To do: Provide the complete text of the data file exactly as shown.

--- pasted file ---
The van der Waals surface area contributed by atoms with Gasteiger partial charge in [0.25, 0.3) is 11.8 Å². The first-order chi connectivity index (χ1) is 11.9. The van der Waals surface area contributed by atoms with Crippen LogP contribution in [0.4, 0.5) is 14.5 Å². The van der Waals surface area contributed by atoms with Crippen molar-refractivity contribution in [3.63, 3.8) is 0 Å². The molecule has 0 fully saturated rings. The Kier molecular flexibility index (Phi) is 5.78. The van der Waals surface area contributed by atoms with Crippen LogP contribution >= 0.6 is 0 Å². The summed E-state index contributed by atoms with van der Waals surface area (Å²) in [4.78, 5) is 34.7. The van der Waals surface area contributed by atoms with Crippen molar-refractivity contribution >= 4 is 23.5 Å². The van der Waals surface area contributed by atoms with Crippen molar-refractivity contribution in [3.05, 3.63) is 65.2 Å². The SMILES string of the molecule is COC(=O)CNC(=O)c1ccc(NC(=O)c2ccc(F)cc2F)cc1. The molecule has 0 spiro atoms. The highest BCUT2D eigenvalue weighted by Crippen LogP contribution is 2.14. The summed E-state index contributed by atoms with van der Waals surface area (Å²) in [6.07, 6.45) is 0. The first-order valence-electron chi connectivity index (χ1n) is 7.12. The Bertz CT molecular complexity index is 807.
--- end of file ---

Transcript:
The van der Waals surface area contributed by atoms with Gasteiger partial charge in [0.25, 0.3) is 11.8 Å². The first-order chi connectivity index (χ1) is 11.9. The van der Waals surface area contributed by atoms with Crippen LogP contribution in [0.4, 0.5) is 14.5 Å². The van der Waals surface area contributed by atoms with Crippen molar-refractivity contribution in [3.63, 3.8) is 0 Å². The molecule has 0 fully saturated rings. The Kier molecular flexibility index (Phi) is 5.78. The van der Waals surface area contributed by atoms with Crippen LogP contribution >= 0.6 is 0 Å². The summed E-state index contributed by atoms with van der Waals surface area (Å²) in [4.78, 5) is 34.7. The van der Waals surface area contributed by atoms with Crippen molar-refractivity contribution >= 4 is 23.5 Å². The van der Waals surface area contributed by atoms with Crippen molar-refractivity contribution in [3.05, 3.63) is 65.2 Å². The SMILES string of the molecule is COC(=O)CNC(=O)c1ccc(NC(=O)c2ccc(F)cc2F)cc1. The molecule has 0 spiro atoms. The highest BCUT2D eigenvalue weighted by Crippen LogP contribution is 2.14. The summed E-state index contributed by atoms with van der Waals surface area (Å²) in [6.07, 6.45) is 0. The first-order valence-electron chi connectivity index (χ1n) is 7.12. The Bertz CT molecular complexity index is 807.